A History of Chiropractic, Part I

History of Chiropractic Part I

A History of Chiropractic, Part I

DD Palmer carried out the first Chiropractic treatment in Iowa on September 18th, 1895. Palmer was a “magnetic healer”. That is, he used magnets to heal people. He was also familiar with some of the medical literature of the time. Plus he knew the methods of the “bone setters”. Bone setting is the name given to spinal and other manipulation which seems to exist in most if not all cultures.

Often bone setting is a family business and skills in manipulation can be handed on from generation to generation. Bone setters are mentioned in the records of St. Bartholomew’s Hospital in London as early as the seventeenth century and as late as 1866. One bone setter mentioned there was even knighted.

It is unclear if DD Palmer was acquainted with the newly developed Osteopathic Techniques. The founder of Osteopathy is Dr. Andrew T Still (1828-1917). The best guess is that, probably, he was – Palmer was based in Iowa and Still was in the neighbouring state of Missouri. According to Palmer, Chiropractic dealt with “subluxations” – reduced mobility and slight misplacement of a vertebra.

This was thought to put pressure on nerves. Palmer also placed more stress on the method of manipulation or adjustment. Palmer wrote: “I do claim…to be the first to replace displaced vertebrae by using the spinous or transverse processes as levers whereby to rack displaced  vertebrae into normal position, and from this basic fact, to create a science, which is destined to revolutionise the theory and practice of the healing art….”

Palmer’s Chiropractic had a strong philosophical base. Palmer founded Chiropractic on the twin pillars of science and vitalism, with strong emphasis on the mind-body relationship. The mechanical side was the manipulation of “subluxations”.

Vitalism gave Chiropractic an equally strong metaphysical and spiritual side. Palmer saw this as a “life force”, expressed in the individual as “innate intelligence” that controls and coordinates bodily activity and influences health and illness. It is the fundamental ability of the body to heal itself. Holism integrates body, mind and spirit. It considers that health depends on obeying certain natural laws and on lifestyle and that deviation can lead to illness.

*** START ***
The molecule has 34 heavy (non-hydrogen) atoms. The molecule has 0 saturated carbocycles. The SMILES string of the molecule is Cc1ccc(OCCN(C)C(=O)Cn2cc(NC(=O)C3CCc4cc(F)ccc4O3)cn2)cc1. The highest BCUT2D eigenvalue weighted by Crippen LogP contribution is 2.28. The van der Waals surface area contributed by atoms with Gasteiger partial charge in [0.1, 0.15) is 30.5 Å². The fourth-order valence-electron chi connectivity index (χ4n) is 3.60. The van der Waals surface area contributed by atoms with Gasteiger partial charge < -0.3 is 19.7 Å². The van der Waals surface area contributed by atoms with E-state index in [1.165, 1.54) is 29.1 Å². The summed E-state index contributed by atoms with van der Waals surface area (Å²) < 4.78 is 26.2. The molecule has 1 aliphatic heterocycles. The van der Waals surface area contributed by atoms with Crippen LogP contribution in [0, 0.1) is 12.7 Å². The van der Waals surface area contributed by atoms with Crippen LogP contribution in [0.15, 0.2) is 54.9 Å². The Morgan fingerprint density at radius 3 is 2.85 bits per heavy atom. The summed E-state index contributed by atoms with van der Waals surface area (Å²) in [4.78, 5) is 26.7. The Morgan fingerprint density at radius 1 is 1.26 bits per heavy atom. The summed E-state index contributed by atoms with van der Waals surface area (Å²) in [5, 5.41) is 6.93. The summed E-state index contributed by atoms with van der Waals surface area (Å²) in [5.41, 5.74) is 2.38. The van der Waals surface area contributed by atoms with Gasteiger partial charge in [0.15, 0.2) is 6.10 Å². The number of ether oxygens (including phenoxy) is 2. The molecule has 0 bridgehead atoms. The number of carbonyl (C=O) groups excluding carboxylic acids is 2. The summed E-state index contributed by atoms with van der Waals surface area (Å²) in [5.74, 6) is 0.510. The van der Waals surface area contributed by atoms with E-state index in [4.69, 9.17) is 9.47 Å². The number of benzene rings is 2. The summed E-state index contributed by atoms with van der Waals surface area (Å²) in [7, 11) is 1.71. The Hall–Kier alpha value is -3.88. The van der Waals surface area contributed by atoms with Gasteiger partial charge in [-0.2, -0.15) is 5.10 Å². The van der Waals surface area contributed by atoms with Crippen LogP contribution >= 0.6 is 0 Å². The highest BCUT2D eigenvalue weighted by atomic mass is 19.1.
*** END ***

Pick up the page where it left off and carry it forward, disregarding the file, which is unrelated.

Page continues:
The “innate intelligence was thought to give purpose, balance and direction to all biological function. The  naturopathic approach is the opposite of orthodox or allopathic medicine. The allopathic approach considers that disease is due to an external cause overcoming the body’s resistance e.g. germs cause infection. Orthodox medicine’s answer is to counter the external cause e.g. with antibiotics.

The naturopathic approach considers that illness is largely due to the person’s lowered resistance e.g. Only a few of those exposed to germs became infected. So, the answer is to strengthen the person, rather than attack the external cause. Healing was seen as depending on mobilising the innate recuperative powers within the patient.

The emphasis of Chiropractic is on natural remedies. It restores musculoskeletal integrity and neurophysiologic function. It stresses a proper diet, lifestyle and a healthy environment. It uses conservative safe treatments and avoids drugs and surgery. It helps the patient to understand that his or her illness is the result of the body’s failure to maintain a healthy state. Manipulation may stimulate healing but the patient also has to change and return to more healthy living.